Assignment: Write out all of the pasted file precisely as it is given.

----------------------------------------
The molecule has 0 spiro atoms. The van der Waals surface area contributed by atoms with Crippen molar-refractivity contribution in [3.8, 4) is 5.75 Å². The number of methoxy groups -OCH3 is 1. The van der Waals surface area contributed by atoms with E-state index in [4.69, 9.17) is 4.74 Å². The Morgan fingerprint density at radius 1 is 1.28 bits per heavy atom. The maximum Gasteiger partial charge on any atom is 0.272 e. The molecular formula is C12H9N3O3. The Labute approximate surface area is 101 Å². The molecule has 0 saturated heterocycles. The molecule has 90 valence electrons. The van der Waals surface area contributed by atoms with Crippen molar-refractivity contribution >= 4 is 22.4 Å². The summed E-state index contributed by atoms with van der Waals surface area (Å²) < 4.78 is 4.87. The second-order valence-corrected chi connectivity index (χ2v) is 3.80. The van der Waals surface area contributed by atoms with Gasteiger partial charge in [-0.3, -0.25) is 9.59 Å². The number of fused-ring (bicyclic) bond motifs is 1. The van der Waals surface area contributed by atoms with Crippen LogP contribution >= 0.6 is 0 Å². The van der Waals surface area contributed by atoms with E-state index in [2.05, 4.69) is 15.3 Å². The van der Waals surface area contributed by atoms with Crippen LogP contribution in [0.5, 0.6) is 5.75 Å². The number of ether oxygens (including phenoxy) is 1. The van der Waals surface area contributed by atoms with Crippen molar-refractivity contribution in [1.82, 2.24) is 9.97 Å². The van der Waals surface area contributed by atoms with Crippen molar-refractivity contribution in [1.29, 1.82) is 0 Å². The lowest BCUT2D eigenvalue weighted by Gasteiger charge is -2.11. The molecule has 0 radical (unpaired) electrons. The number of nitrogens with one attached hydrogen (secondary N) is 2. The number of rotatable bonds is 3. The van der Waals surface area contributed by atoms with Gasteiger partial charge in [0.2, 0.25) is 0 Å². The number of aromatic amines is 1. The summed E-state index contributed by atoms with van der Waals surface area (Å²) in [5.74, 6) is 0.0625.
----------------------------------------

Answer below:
The molecule has 0 spiro atoms. The van der Waals surface area contributed by atoms with Crippen molar-refractivity contribution in [3.8, 4) is 5.75 Å². The number of methoxy groups -OCH3 is 1. The van der Waals surface area contributed by atoms with E-state index in [4.69, 9.17) is 4.74 Å². The Morgan fingerprint density at radius 1 is 1.28 bits per heavy atom. The maximum Gasteiger partial charge on any atom is 0.272 e. The molecular formula is C12H9N3O3. The Labute approximate surface area is 101 Å². The molecule has 0 saturated heterocycles. The molecule has 90 valence electrons. The van der Waals surface area contributed by atoms with Crippen molar-refractivity contribution >= 4 is 22.4 Å². The summed E-state index contributed by atoms with van der Waals surface area (Å²) < 4.78 is 4.87. The second-order valence-corrected chi connectivity index (χ2v) is 3.80. The van der Waals surface area contributed by atoms with Gasteiger partial charge in [-0.3, -0.25) is 9.59 Å². The number of fused-ring (bicyclic) bond motifs is 1. The van der Waals surface area contributed by atoms with Crippen LogP contribution >= 0.6 is 0 Å². The van der Waals surface area contributed by atoms with E-state index in [2.05, 4.69) is 15.3 Å². The van der Waals surface area contributed by atoms with Crippen LogP contribution in [0.5, 0.6) is 5.75 Å². The number of ether oxygens (including phenoxy) is 1. The van der Waals surface area contributed by atoms with Crippen molar-refractivity contribution in [1.82, 2.24) is 9.97 Å². The van der Waals surface area contributed by atoms with Crippen molar-refractivity contribution in [1.29, 1.82) is 0 Å². The lowest BCUT2D eigenvalue weighted by Gasteiger charge is -2.11. The molecule has 0 radical (unpaired) electrons. The number of nitrogens with one attached hydrogen (secondary N) is 2. The number of rotatable bonds is 3. The van der Waals surface area contributed by atoms with Gasteiger partial charge in [0.2, 0.25) is 0 Å². The number of aromatic amines is 1. The summed E-state index contributed by atoms with van der Waals surface area (Å²) in [5.74, 6) is 0.0625.